Subscribers can contribute in numerous ways. Whether this is delivering technical support, writing reviews, providing code, or adding improvements to fix bugs. The time investment can be viewed as a form of currency itself. By utilizing tools that others in the community have developed for free, members can overcome common constraints, and ultimately garner a return on investment.

However, open source does not imply free-of-charge. Yes, open source may have changed the way in which many of us think about software and operating systems, but there’s no such thing as a free lunch.

Many open source applications have become more readily available and widely used, such as OpenOffice and the Linux kernel. Still, the majority of applications can’t be relied upon to perform critical tasks. As such, there is no guarantee of quality and/or security when it comes to so-called “free” applications in the open source space. In addition, most require paid subscription for access to updates and support services. For example, Red Hat Linux users must pay for support, or instead opt for Fedora and rely on support from the community.

What are the positives from this new world of “free” software? It’s clear the big enterprises, which have been leading the way and dominating for years, now have less of a monopoly on the industry. Today, they are faced with the challenge of having to adapt their systems to keep up with end-user demand. Or, they risk falling behind more technologically advanced Cloud-native competitors, who are threatening to leave them in their wake. These younger creative companies, often possessing a more entrepreneurial outlook, are beginning to leverage open source technologies and put end-user satisfaction and reliability at the forefront.

However, if such companies are to truly reap the rewards, they must consider the underlying protocols they adopt. For example, the lksctp provided as part of the Open Source Linux kernel may seem like the more convenient and economical solution, but it cannot keep up with the multitude of connections and constant user activity in today’s advanced networks. They need SCTP and GTP protocols in place that work alongside each other to ensure reliability is not compromised for the end user.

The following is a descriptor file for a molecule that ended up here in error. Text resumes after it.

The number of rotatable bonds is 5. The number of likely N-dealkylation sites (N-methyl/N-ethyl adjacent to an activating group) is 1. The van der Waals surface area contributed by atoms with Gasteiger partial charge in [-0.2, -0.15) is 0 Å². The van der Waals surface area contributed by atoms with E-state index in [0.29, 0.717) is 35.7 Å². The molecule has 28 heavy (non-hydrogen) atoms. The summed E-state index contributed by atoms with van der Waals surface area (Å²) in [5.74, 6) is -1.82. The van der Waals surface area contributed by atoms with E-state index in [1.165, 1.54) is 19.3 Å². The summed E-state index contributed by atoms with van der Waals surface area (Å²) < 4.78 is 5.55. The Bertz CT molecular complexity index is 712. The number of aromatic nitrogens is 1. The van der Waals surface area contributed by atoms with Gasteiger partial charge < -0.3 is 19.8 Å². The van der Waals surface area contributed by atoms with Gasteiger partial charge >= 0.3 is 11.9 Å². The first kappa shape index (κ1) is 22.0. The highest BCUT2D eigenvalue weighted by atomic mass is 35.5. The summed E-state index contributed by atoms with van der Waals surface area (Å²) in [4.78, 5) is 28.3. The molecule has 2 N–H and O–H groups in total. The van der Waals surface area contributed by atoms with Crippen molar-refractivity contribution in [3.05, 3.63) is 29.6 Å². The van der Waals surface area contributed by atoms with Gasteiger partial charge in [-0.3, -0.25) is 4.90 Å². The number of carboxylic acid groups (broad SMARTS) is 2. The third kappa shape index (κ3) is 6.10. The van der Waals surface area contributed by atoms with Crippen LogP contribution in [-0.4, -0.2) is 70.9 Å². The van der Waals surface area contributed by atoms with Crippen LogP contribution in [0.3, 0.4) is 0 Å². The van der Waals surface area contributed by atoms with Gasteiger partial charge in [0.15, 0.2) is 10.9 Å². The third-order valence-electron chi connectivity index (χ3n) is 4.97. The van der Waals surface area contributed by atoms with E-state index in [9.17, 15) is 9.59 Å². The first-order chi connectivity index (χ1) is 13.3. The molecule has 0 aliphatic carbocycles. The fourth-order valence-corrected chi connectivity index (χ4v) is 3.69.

Key Barriers to Operator Adoption
Accountability and reliability in the open source space are still very much in their infancy, though it will certainly be an evolutionary process over the next few years. And indeed, the tolerances of who is responsible for accountability and who is responsible for reliability are 2 separate concerns at this moment in time.

While it’s clear vendors can leverage and contribute to open source communities through integrating platform capabilities into their products and services, accelerating open source solutions, how they are maintained, and developed, remain less so. Open sourcing their networks may seem like the new, innovative step for operators to take, but until all creases are ironed out, it seems unlikely that open source solutions will be taking the telecom industry by force anytime soon.

 

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About Author

Robin Kent is Director of European Operations, Adax. He has more than 30 years of experience in the IT and Telecomms industry. He joined Adax in 1994 to establish the Adax business unit in Europe. He has overseen the company’s successful transition from an OEM technology supplier to a customer-focused provider of high quality, high performance telecommunications products to network equipment providers and VAS companies throughout EMEA and India. For more information, please email adax@berkeley.global or visit www.adax.com. Follow Adax on Twitter: @AdaxInc